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Natural Glaucoma Treatments

Complementary and Alternative Medicine (CAM)

Alternative Medicines Without Proven Benefit in Patients with Glaucoma

Glaucoma “Treatments” Without Evidence of Benefit:

The following supplements have no laboratory evidence that would support a potential use in the treatment of glaucoma.

  • Acupuncture
  • Meditation
  • Other “Glaucoma Therapies”
    • Euphrasia (Euphrasia officinalis) – aka “Eye Bright”
    • Megavitamin therapy
    • Vitamin A (retinol)
    • Spinal manipulation (chiropractic medicine)
    • Therapeutic Touch
    • Vinpocetine (Vinca minor)
    • Witch Hazel (Hamamelis Virginiana)[/su_list]

NOTE: The contents on this website are intended for educational purposes only and should in no way be viewed as medical advice. No treatment mentioned on this site is effective for everyone with glaucoma and it would be unwise to modify one’s own treatment without consultation and examination by a medical doctor properly trained in the diagnosis and treatment of glaucoma.


Acupuncture for GlaucomaAcupuncture has been touted as a treatment for everything from the common cold to cancer. So it’s not surprising that glaucoma would be identified as yet another disease that could benefit from this treatment. But is there evidence that acupuncture can reduce intraocular pressure (IOP) or vision loss from glaucoma?

Early research on animals seemed promising. In the 1970s an experiment was conducted on dogs that had “experimentally induced glaucoma”. In this experiment dogs treated with acupuncture had a reduction in IOP.[1] Experiments in humans with glaucoma, however, have not been very encouraging. Most studies of patients with glaucoma treated with acupuncture have failed to show any change in IOP or visual fields.[2]

A 2013 review of the published studies that have evaluated acupuncture’s effect on glaucoma found one study that appeared to show a benefit. In this study the IOP of those patients who received acupuncture dropped by 4-5mmHg one month after initiating treatment. This effect, however, was not seen at any other time during the study (not before or after). Because of the poor quality of the study and the high risk of bias the authors of the review concluded that, “On the basis of currently available evidence, the benefit and harm of acupuncture as a therapeutic modality for glaucoma cannot be established.”[3]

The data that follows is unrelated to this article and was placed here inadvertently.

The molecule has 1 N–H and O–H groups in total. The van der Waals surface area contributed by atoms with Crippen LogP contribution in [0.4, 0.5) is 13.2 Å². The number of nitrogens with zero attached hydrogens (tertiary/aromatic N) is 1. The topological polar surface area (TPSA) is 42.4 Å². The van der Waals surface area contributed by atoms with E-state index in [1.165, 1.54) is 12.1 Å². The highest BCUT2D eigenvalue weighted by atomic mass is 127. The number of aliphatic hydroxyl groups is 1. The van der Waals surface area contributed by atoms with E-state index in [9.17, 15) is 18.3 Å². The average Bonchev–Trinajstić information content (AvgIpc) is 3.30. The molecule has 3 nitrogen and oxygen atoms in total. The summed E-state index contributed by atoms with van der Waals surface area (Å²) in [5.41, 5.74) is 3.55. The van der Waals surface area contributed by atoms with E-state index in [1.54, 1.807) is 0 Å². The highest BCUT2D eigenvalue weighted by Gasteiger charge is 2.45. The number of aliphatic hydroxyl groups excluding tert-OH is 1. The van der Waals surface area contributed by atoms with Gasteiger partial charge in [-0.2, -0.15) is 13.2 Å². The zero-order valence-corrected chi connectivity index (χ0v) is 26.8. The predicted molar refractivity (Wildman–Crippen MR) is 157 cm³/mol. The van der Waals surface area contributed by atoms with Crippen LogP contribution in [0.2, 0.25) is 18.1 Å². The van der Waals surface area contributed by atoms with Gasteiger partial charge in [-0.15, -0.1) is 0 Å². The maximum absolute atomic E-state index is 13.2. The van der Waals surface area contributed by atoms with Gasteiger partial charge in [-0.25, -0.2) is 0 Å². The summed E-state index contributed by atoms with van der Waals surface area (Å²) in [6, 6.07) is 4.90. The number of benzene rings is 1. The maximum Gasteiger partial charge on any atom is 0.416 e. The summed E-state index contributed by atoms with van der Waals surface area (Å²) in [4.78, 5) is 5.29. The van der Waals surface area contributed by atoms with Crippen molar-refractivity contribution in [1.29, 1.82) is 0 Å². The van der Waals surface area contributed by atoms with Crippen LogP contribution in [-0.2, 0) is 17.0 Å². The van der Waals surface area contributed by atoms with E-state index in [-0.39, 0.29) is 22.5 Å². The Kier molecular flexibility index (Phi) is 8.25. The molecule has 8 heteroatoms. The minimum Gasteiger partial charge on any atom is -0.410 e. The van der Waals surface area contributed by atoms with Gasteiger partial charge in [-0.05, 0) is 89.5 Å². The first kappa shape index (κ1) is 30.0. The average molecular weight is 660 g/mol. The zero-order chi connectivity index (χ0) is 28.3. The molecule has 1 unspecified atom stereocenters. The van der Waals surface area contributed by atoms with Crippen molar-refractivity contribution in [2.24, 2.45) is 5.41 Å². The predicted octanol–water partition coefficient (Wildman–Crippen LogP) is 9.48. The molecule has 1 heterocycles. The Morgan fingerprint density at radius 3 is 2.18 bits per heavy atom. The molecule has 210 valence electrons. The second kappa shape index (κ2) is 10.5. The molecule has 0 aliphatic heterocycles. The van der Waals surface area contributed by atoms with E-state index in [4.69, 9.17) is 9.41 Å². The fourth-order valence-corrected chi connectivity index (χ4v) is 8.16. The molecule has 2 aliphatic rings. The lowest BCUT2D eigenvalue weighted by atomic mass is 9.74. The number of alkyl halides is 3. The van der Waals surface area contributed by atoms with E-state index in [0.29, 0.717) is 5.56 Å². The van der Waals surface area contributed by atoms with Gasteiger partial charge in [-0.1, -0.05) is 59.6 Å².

In 2015 a study of acupuncture as a treatment for primary open angle glaucoma was published in a respected ophthalmology journal by a group of highly regarded glaucoma specialists[4]
The study included 11 patients who had undergone 12 sessions of acupuncture. At the end of the study no difference in IOP, visual fields, nerve fiber, or vision could be detected in those eyes for which acupuncture treatment had been applied. Indeed, immediately after acupuncture the IOP actually increased!

Meditation for GlaucomaMeditation

The scientific literature has simply exploded with evidence that meditation has real, measurable benefits in the treatment of conditions ranging from insomnia to high blood pressure. Stress reduction is one of the known benefits of meditation and there may be a correlation between stress and IOP. I personally believe everyone could benefit from regular meditation and encourage its practice. With regard to meditation as a potential glaucoma treatment, however, there is no reliable clinical evidence that would support meditation as a treatment of glaucoma.[5]

Other “Glaucoma Therapies”

Following is a laundry list of “glaucoma therapies” that either have no evidence of benefit or evidence that is so weak it is touted only by those who have a financial gain to be made from those buying into these treatments. In other words, the only thing the following have been proven to do is separate you from your hard earned money. In addition, some of these therapies have real, potentially serious side effects associated with them.

  • Euphrasia (Euphrasia officinalis) – aka “Eye Bright”
  • Megavitamin therapy
  • Vitamin A (retinol)
  • Spinal manipulation (chiropractic medicine)
  • Therapeutic Touch
  • Vinpocetine (Vinca minor)
  • Witch Hazel (Hamamelis Virginiana)

[1] Ralston NS: Successful treatment and management of acute glaucoma using acupuncture. Am J Acup 5:283–5, 1977

[2] Sold-Darseff J, Leydhecker W: Acupuncture in glaucoma (authors’ transl) Klin Monatsbl Augenheilkd 173:760–4, 1978 Wong S, Ching R: The use of acupuncture in ophthalmology. Am J Chin Med 8:104–53, 1980

[3] Law SK, Li T. Acupuncture for glaucoma. Cochrane Database of Systematic Reviews 2013, Issue 5. Art. No.: CD006030. DOI: 10.1002/14651858.CD006030.pub3

[4] Law SK, Lowe S, Law SM, Giaconi JA, Coleman AL, Caprioli J, Prospective Evaluation of Acupuncture as Treatment for Glaucoma, American Journal of Ophthalmology (2015), doi: 10.1016/j.ajo.2015.04.033.

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